Modeling global secondary organic aerosol formation and processing with the volatility basis set: Implications for anthropogenic secondary organic aerosol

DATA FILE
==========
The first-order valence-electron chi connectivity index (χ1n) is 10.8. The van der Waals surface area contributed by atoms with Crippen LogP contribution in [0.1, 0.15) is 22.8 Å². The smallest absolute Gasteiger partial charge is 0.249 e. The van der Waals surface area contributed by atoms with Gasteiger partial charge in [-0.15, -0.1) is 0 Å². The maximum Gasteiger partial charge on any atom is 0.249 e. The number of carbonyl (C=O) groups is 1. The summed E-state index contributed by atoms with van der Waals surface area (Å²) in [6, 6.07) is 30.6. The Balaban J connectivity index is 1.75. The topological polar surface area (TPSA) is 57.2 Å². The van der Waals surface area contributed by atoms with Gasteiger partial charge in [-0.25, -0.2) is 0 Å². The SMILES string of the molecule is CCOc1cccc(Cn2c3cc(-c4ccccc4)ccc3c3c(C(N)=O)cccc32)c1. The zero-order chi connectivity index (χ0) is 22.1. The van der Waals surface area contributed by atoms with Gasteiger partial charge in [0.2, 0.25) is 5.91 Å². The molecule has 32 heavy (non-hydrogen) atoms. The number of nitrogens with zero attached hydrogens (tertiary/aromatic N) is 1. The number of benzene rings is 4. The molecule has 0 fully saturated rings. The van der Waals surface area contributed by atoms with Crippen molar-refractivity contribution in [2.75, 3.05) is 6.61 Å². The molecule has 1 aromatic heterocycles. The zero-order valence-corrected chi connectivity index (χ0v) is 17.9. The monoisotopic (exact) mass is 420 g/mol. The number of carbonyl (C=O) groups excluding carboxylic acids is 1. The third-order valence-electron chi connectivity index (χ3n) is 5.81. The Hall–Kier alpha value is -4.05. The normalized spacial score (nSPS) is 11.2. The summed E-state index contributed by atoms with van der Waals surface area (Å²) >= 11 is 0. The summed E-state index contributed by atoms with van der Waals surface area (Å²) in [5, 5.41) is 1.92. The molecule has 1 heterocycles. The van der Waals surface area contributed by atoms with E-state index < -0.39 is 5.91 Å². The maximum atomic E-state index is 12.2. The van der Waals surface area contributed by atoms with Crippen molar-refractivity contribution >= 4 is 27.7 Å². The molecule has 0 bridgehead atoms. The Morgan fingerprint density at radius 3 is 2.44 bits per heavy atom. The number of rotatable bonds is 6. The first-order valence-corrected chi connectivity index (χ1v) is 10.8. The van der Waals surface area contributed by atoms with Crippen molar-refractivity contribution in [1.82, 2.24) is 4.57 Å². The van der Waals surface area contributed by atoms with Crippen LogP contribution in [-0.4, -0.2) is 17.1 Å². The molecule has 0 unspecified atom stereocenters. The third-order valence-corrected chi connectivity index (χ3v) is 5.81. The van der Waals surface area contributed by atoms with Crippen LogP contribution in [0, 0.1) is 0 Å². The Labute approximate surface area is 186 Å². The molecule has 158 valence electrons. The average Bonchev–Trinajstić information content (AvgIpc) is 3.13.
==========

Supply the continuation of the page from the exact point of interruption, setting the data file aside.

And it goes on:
[1] The volatility basis set, a computationally efficient framework for the description of organic aerosol partitioning and chemical aging, is implemented in the Goddard Institute for Space Studies General Circulation Model II′ for a coupled global circulation and chemical transport model to simulate secondary organic aerosol (SOA) formation. The latest smog chamber information about the yields of anthropogenic and biogenic precursors is incorporated in the model. SOA formation from monoterpenes, sesquiterpenes, isoprene, and anthropogenic precursors is estimated as 17.2, 3.9, 6.5, and 1.6 Tg yr−1, respectively. Reducing water solubility of secondary organic gas from 105 to 103 mol L−1 atm−1 (1 atm = 1.01325 × 105 N m−2) leads to a 90% increase in SOA production and an increase of over 340% in total atmospheric burden, from 0.54 to 2.4 Tg. Increasing the temperature sensitivity of SOA leads to a 30% increase in production, to 38.2 Tg yr−1. Since the additional SOA is formed at high altitude, where deposition time scales are longer, the average lifetime is doubled from 6.8 to 14.3 days, resulting in a near tripling of atmospheric burden to 1.5 Tg. Chemical aging of anthropogenic SOA by gas-phase reaction of the SOA components with the hydroxyl radical adds an additional 2.7–9.3 Tg yr−1 of anthropogenic SOA to the above production rates and nearly doubles annual average total SOA burdens. The possibility of such high anthropogenic SOA production rates challenges the assumption that anthropogenic volatile organic compounds are not important SOA precursors on a global scale. Model predictions with and without SOA aging are compared with data from two surface observation networks: the Interagency Monitoring of Protected Visual Environments for the United States and the European Monitoring and Evaluation Programme.